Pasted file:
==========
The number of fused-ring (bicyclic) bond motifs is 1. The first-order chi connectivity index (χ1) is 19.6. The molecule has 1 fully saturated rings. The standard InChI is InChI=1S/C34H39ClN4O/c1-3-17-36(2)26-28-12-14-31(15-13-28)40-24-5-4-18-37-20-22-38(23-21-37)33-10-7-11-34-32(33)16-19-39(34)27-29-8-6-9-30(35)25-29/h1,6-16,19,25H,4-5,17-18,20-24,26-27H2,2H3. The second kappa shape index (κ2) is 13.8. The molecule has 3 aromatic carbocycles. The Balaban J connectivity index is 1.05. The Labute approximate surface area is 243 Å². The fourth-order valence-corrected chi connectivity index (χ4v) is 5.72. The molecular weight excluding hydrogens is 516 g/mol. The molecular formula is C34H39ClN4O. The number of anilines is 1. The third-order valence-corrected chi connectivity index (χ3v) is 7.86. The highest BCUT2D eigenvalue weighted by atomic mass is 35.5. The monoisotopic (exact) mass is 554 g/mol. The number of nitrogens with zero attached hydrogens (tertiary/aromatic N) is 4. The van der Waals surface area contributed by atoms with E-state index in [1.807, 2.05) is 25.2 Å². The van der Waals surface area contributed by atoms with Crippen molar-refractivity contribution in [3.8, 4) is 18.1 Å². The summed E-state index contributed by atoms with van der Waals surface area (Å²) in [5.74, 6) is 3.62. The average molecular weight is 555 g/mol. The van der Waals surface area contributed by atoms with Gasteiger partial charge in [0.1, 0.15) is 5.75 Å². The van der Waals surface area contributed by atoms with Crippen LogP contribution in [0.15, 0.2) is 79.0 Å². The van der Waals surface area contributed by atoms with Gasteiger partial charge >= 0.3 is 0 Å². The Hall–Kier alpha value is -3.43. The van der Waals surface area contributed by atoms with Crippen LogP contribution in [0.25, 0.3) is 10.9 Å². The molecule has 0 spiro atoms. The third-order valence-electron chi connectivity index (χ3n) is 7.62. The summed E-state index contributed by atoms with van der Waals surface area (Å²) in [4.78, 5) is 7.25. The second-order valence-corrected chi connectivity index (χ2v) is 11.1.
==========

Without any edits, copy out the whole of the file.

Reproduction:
The number of fused-ring (bicyclic) bond motifs is 1. The first-order chi connectivity index (χ1) is 19.6. The molecule has 1 fully saturated rings. The standard InChI is InChI=1S/C34H39ClN4O/c1-3-17-36(2)26-28-12-14-31(15-13-28)40-24-5-4-18-37-20-22-38(23-21-37)33-10-7-11-34-32(33)16-19-39(34)27-29-8-6-9-30(35)25-29/h1,6-16,19,25H,4-5,17-18,20-24,26-27H2,2H3. The second kappa shape index (κ2) is 13.8. The molecule has 3 aromatic carbocycles. The Balaban J connectivity index is 1.05. The Labute approximate surface area is 243 Å². The fourth-order valence-corrected chi connectivity index (χ4v) is 5.72. The molecular weight excluding hydrogens is 516 g/mol. The molecular formula is C34H39ClN4O. The number of anilines is 1. The third-order valence-corrected chi connectivity index (χ3v) is 7.86. The highest BCUT2D eigenvalue weighted by atomic mass is 35.5. The monoisotopic (exact) mass is 554 g/mol. The number of nitrogens with zero attached hydrogens (tertiary/aromatic N) is 4. The van der Waals surface area contributed by atoms with E-state index in [1.807, 2.05) is 25.2 Å². The van der Waals surface area contributed by atoms with Crippen molar-refractivity contribution in [3.8, 4) is 18.1 Å². The summed E-state index contributed by atoms with van der Waals surface area (Å²) in [5.74, 6) is 3.62. The average molecular weight is 555 g/mol. The van der Waals surface area contributed by atoms with Gasteiger partial charge in [0.1, 0.15) is 5.75 Å². The van der Waals surface area contributed by atoms with Crippen LogP contribution in [0.15, 0.2) is 79.0 Å². The van der Waals surface area contributed by atoms with Gasteiger partial charge >= 0.3 is 0 Å². The Hall–Kier alpha value is -3.43. The van der Waals surface area contributed by atoms with Crippen LogP contribution in [0.25, 0.3) is 10.9 Å². The molecule has 0 spiro atoms. The third-order valence-electron chi connectivity index (χ3n) is 7.62. The summed E-state index contributed by atoms with van der Waals surface area (Å²) in [4.78, 5) is 7.25. The second-order valence-corrected chi connectivity index (χ2v) is 11.1.